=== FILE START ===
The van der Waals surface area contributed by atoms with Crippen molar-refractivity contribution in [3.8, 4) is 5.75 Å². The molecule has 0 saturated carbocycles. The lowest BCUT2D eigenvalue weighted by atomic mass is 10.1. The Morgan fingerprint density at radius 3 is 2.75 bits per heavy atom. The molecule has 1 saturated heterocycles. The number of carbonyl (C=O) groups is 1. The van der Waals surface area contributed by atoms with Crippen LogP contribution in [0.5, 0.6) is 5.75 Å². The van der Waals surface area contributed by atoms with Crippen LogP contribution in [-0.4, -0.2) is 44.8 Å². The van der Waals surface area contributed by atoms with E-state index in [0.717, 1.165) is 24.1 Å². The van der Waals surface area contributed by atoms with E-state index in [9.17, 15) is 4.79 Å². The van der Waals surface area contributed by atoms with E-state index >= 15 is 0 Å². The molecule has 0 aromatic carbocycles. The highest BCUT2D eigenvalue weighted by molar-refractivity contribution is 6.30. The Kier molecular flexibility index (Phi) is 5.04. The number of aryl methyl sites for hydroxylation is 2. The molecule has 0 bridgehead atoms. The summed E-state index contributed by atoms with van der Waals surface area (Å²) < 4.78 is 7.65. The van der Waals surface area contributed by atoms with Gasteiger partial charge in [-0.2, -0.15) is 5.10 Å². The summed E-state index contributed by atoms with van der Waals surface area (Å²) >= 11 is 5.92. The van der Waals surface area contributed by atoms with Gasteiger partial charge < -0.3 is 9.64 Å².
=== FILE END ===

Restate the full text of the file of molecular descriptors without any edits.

The van der Waals surface area contributed by atoms with Crippen molar-refractivity contribution in [3.8, 4) is 5.75 Å². The molecule has 0 saturated carbocycles. The lowest BCUT2D eigenvalue weighted by atomic mass is 10.1. The Morgan fingerprint density at radius 3 is 2.75 bits per heavy atom. The molecule has 1 saturated heterocycles. The number of carbonyl (C=O) groups is 1. The van der Waals surface area contributed by atoms with Crippen LogP contribution in [0.5, 0.6) is 5.75 Å². The van der Waals surface area contributed by atoms with Crippen LogP contribution in [-0.4, -0.2) is 44.8 Å². The van der Waals surface area contributed by atoms with E-state index in [0.717, 1.165) is 24.1 Å². The van der Waals surface area contributed by atoms with E-state index in [9.17, 15) is 4.79 Å². The van der Waals surface area contributed by atoms with E-state index >= 15 is 0 Å². The molecule has 0 aromatic carbocycles. The highest BCUT2D eigenvalue weighted by molar-refractivity contribution is 6.30. The Kier molecular flexibility index (Phi) is 5.04. The number of aryl methyl sites for hydroxylation is 2. The molecule has 0 bridgehead atoms. The summed E-state index contributed by atoms with van der Waals surface area (Å²) < 4.78 is 7.65. The van der Waals surface area contributed by atoms with Gasteiger partial charge in [-0.2, -0.15) is 5.10 Å². The summed E-state index contributed by atoms with van der Waals surface area (Å²) >= 11 is 5.92. The van der Waals surface area contributed by atoms with Gasteiger partial charge < -0.3 is 9.64 Å².